Instead of just getting myself a tooling block made I got a whole lot more. I never thought a Moteino could run GRBL and actually control the CNC, but it turns out it can!
So the first attempt is a Stencil8 tooling block (really .. just a NxNcm grid of 2.5mm holes with top chamfers), made of MDF. You can get yourself an ALuminum one from here, but I thought I’d try MDF since it should work fine in most conditions. Yeah, I know AL is much more dimensionally stable with temperature/humidity changes, but it’s dry and cool in my shop. Milling AL takes much longer and is messier.
The exciting news is that Moteino is powerful enough to run GRBL and control a CNC:

Check out the video below for some CNC action, milling Low Power Lab in MDF:

Moteino Power Shield now available

I kept talking about it here and there in the forum and the blog. And finally now it’s for real. Parts have been sitting around for weeks and I finally managed to free up some time and get a few assembled, take some shots and put it up on the shop. I know a lot of people asked “how about if you have projects that require 5V because of some special sensors”. So this little board came about for that specific reason. And since I was at work generating 5V from almost nothing, why not add a lipo charger, a voltage level detector, a little prototyping area and a switch (but maybe not the kitchen sink) ?

The charger chip is the popular MCP73871, charges at 500mA via USM mini-B and has a charging status LED. The booster is the mighty TPS61220 adjustable output boost regulator. The output voltage is 5V by default. It can be switched to 3.3V if wanted, by means of a solder jumper:

Even though it works, you should avoid trying to get 3.3V output from a 3.7V lithium battery, because … well … it defeats the purpose of it. Try getting 3.3V output from something much less than that, say a AA/AAA cell, that will put this board to good use.

I’ve started using this to power MotionMote from a small 400mA battery since the PIR sensor requires at least 5V, and Moteino will work great with 5V input (on “VIN”). So that’s a great application, and battery voltage monitoring comes included, sweet. The little lipo won’t last a long time (actually I don’t know how long … we’ll see), but when it does, I can see it from the incoming battery level indicator, and then just quickly recharge it. Not awfully inconvenient. The battery voltage monitor is just a VCC-1Meg-470K+0.1uF-GND circuit which divides the voltage and feeds it into Moteino analog pin A7 where you can read it as analog and interpret it according to what battery you got hooked up. A formula that I use for batteries up to 9V is:

int batteryReading = analogRead(A7);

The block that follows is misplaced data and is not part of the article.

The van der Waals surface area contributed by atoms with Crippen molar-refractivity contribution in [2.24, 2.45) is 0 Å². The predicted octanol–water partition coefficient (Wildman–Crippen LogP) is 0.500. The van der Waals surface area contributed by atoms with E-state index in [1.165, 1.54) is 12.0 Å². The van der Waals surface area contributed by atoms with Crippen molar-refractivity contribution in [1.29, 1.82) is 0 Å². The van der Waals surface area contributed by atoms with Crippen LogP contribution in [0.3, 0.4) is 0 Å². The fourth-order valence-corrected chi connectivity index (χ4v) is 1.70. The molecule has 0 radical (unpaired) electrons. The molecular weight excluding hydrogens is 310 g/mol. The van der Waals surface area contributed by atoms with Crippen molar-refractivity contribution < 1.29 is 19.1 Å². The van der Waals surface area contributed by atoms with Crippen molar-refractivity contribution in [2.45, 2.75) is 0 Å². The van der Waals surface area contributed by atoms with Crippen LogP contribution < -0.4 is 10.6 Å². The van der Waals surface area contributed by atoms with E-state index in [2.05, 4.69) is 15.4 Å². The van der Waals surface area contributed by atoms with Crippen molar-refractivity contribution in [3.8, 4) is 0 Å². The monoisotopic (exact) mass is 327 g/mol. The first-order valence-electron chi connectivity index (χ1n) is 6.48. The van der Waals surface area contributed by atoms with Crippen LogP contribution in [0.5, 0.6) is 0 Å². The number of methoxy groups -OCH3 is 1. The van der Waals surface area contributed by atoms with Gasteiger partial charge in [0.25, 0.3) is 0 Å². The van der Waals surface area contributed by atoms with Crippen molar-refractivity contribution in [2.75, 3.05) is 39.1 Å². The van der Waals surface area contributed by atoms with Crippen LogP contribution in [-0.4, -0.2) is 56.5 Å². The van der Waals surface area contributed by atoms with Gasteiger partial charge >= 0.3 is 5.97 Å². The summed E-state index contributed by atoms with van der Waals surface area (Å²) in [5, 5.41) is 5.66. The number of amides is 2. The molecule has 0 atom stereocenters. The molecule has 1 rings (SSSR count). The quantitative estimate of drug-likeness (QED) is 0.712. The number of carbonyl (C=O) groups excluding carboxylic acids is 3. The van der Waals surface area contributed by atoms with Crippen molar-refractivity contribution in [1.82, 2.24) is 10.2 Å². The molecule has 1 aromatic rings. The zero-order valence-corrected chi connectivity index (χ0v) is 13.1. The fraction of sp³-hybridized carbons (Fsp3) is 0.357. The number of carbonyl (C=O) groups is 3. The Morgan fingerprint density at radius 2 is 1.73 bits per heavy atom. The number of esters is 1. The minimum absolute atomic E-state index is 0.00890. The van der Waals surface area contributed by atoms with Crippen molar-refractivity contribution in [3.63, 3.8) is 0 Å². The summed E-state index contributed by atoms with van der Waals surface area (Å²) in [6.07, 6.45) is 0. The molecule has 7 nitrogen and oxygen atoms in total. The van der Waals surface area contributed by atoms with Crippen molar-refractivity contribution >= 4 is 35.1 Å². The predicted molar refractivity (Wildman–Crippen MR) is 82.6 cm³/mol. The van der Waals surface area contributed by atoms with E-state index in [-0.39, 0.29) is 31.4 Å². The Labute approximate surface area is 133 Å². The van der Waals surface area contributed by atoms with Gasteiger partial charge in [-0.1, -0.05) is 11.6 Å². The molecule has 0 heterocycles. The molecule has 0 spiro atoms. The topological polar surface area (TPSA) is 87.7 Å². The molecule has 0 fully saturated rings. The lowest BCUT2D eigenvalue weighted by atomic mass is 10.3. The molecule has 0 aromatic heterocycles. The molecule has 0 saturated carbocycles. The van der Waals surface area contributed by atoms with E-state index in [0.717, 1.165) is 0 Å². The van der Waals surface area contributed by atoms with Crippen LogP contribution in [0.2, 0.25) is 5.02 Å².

float battV = ((float)batteryReading * 3.3 * 9)/(1023*2.976);

As you can see there’s also a small prototyping area. The Moteino can be mounted above or below, your choice, just keep the power pins aligned of course. The switch should be OFF to avoid loads when charging and let the charger exert its love on the battery uninterrupted.

At this point it hasn’t been extensively tested but I’ve had no issues using it in my projects. And hey this little board will resurrect your AA batteries from among the many dead you surely have around (you didn’t throw all those away right?). Getting 5V/3.3V from as low as 0.7 is not too hard for the Moteino Power Shield.

Eagle schematic and layout are available on Github.

SwitchMote source code released!

The source code for SwitchMote is finally “done”. As always, consider this a beta release at best, you should always check the github repository for any updates. There are 2 parts to configuring and programming a SwitchMote.

SwitchMoteConfig sketch, which needs to be loaded and used once, after assembly and before SwitchMote installation. This sketch is meant to help setup the essential parameters of the Moteino in the SwitchMote such as frequency, node and network IDs, RFM69 type (W or HW), encryption key, description, and some other utilities that may be extended in the future. All these parameters are then stored to EEPROM and will not be dependent on hardcoded values in your sketch.
This is especially useful when you have some nodes with RFM69W Moteinos and some with RFM69HW. It’s hard to keep track of all the transceivers settings. Additional settings could be added, like power level, bitrate, etc. Keeping the configuration with each node is most efficient in applications like SwitchMote. Setup once and forget!

SwitchMote sketch is the permanent sketch that will get loaded on your SwitchMotes. Note that this sketch will read the EEPROM configuration that was setup with the SwitchMoteConfig sketch mentioned above. This sketch does several things.